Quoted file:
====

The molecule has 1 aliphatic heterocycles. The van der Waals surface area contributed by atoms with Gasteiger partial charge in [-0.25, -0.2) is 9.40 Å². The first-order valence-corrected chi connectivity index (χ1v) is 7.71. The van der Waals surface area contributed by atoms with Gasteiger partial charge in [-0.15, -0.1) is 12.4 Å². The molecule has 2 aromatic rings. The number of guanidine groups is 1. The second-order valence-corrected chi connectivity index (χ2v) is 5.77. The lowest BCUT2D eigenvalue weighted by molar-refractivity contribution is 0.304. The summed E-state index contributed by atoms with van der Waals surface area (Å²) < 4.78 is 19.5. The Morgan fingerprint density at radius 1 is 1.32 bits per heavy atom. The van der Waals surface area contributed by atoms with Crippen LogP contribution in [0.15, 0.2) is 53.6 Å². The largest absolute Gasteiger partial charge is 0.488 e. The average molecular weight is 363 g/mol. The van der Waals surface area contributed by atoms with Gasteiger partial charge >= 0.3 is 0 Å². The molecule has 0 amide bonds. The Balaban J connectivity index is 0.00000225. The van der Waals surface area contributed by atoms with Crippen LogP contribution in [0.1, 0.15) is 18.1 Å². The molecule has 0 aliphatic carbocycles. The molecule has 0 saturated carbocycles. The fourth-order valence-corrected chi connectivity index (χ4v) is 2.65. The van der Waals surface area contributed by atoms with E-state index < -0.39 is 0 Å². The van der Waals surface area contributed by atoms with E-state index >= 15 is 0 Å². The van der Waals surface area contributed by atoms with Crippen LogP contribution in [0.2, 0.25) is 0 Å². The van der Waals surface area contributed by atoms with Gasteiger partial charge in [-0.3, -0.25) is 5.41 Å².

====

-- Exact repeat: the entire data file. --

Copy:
The molecule has 1 aliphatic heterocycles. The van der Waals surface area contributed by atoms with Gasteiger partial charge in [-0.25, -0.2) is 9.40 Å². The first-order valence-corrected chi connectivity index (χ1v) is 7.71. The van der Waals surface area contributed by atoms with Gasteiger partial charge in [-0.15, -0.1) is 12.4 Å². The molecule has 2 aromatic rings. The number of guanidine groups is 1. The second-order valence-corrected chi connectivity index (χ2v) is 5.77. The lowest BCUT2D eigenvalue weighted by molar-refractivity contribution is 0.304. The summed E-state index contributed by atoms with van der Waals surface area (Å²) < 4.78 is 19.5. The Morgan fingerprint density at radius 1 is 1.32 bits per heavy atom. The van der Waals surface area contributed by atoms with Crippen LogP contribution in [0.15, 0.2) is 53.6 Å². The largest absolute Gasteiger partial charge is 0.488 e. The average molecular weight is 363 g/mol. The van der Waals surface area contributed by atoms with Gasteiger partial charge >= 0.3 is 0 Å². The molecule has 0 amide bonds. The Balaban J connectivity index is 0.00000225. The van der Waals surface area contributed by atoms with Crippen LogP contribution in [0.1, 0.15) is 18.1 Å². The molecule has 0 aliphatic carbocycles. The molecule has 0 saturated carbocycles. The fourth-order valence-corrected chi connectivity index (χ4v) is 2.65. The van der Waals surface area contributed by atoms with E-state index < -0.39 is 0 Å². The van der Waals surface area contributed by atoms with E-state index >= 15 is 0 Å². The van der Waals surface area contributed by atoms with Crippen LogP contribution in [0.2, 0.25) is 0 Å². The van der Waals surface area contributed by atoms with Gasteiger partial charge in [-0.3, -0.25) is 5.41 Å².